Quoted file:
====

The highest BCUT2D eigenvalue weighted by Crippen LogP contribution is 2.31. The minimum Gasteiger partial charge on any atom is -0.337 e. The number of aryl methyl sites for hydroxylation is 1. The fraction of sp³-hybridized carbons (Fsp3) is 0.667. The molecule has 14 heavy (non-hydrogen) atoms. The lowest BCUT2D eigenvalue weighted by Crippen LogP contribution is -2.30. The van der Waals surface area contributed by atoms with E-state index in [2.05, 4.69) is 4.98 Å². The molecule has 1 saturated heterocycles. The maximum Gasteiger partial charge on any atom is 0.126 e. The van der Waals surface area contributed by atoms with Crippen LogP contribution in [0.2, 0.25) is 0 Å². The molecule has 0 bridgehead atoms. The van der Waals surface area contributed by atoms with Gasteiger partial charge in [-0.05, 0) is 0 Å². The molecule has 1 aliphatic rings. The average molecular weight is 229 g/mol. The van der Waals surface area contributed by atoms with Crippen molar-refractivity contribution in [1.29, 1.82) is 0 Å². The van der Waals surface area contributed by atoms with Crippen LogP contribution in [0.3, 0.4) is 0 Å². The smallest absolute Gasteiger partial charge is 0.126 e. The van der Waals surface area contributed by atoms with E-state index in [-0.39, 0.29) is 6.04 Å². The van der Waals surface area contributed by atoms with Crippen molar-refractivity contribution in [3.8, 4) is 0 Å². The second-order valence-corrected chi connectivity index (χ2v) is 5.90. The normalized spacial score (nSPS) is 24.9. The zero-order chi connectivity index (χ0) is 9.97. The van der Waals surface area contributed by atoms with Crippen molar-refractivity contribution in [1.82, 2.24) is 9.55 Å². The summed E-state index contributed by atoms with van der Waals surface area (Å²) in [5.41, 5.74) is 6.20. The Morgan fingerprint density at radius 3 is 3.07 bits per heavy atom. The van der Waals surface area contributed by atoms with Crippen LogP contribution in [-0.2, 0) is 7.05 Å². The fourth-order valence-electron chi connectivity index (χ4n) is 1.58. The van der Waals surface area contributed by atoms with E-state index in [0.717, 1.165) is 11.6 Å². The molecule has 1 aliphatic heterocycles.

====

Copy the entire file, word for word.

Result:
The highest BCUT2D eigenvalue weighted by Crippen LogP contribution is 2.31. The minimum Gasteiger partial charge on any atom is -0.337 e. The number of aryl methyl sites for hydroxylation is 1. The fraction of sp³-hybridized carbons (Fsp3) is 0.667. The molecule has 14 heavy (non-hydrogen) atoms. The lowest BCUT2D eigenvalue weighted by Crippen LogP contribution is -2.30. The van der Waals surface area contributed by atoms with E-state index in [2.05, 4.69) is 4.98 Å². The molecule has 1 saturated heterocycles. The maximum Gasteiger partial charge on any atom is 0.126 e. The van der Waals surface area contributed by atoms with Crippen LogP contribution in [0.2, 0.25) is 0 Å². The molecule has 0 bridgehead atoms. The van der Waals surface area contributed by atoms with Gasteiger partial charge in [-0.05, 0) is 0 Å². The molecule has 1 aliphatic rings. The average molecular weight is 229 g/mol. The van der Waals surface area contributed by atoms with Crippen molar-refractivity contribution in [1.29, 1.82) is 0 Å². The van der Waals surface area contributed by atoms with Crippen LogP contribution in [0.3, 0.4) is 0 Å². The smallest absolute Gasteiger partial charge is 0.126 e. The van der Waals surface area contributed by atoms with E-state index in [-0.39, 0.29) is 6.04 Å². The van der Waals surface area contributed by atoms with Crippen molar-refractivity contribution in [3.8, 4) is 0 Å². The second-order valence-corrected chi connectivity index (χ2v) is 5.90. The normalized spacial score (nSPS) is 24.9. The zero-order chi connectivity index (χ0) is 9.97. The van der Waals surface area contributed by atoms with Crippen molar-refractivity contribution in [1.82, 2.24) is 9.55 Å². The summed E-state index contributed by atoms with van der Waals surface area (Å²) in [5.41, 5.74) is 6.20. The Morgan fingerprint density at radius 3 is 3.07 bits per heavy atom. The van der Waals surface area contributed by atoms with Crippen LogP contribution in [-0.2, 0) is 7.05 Å². The fourth-order valence-electron chi connectivity index (χ4n) is 1.58. The van der Waals surface area contributed by atoms with E-state index in [0.717, 1.165) is 11.6 Å². The molecule has 1 aliphatic heterocycles.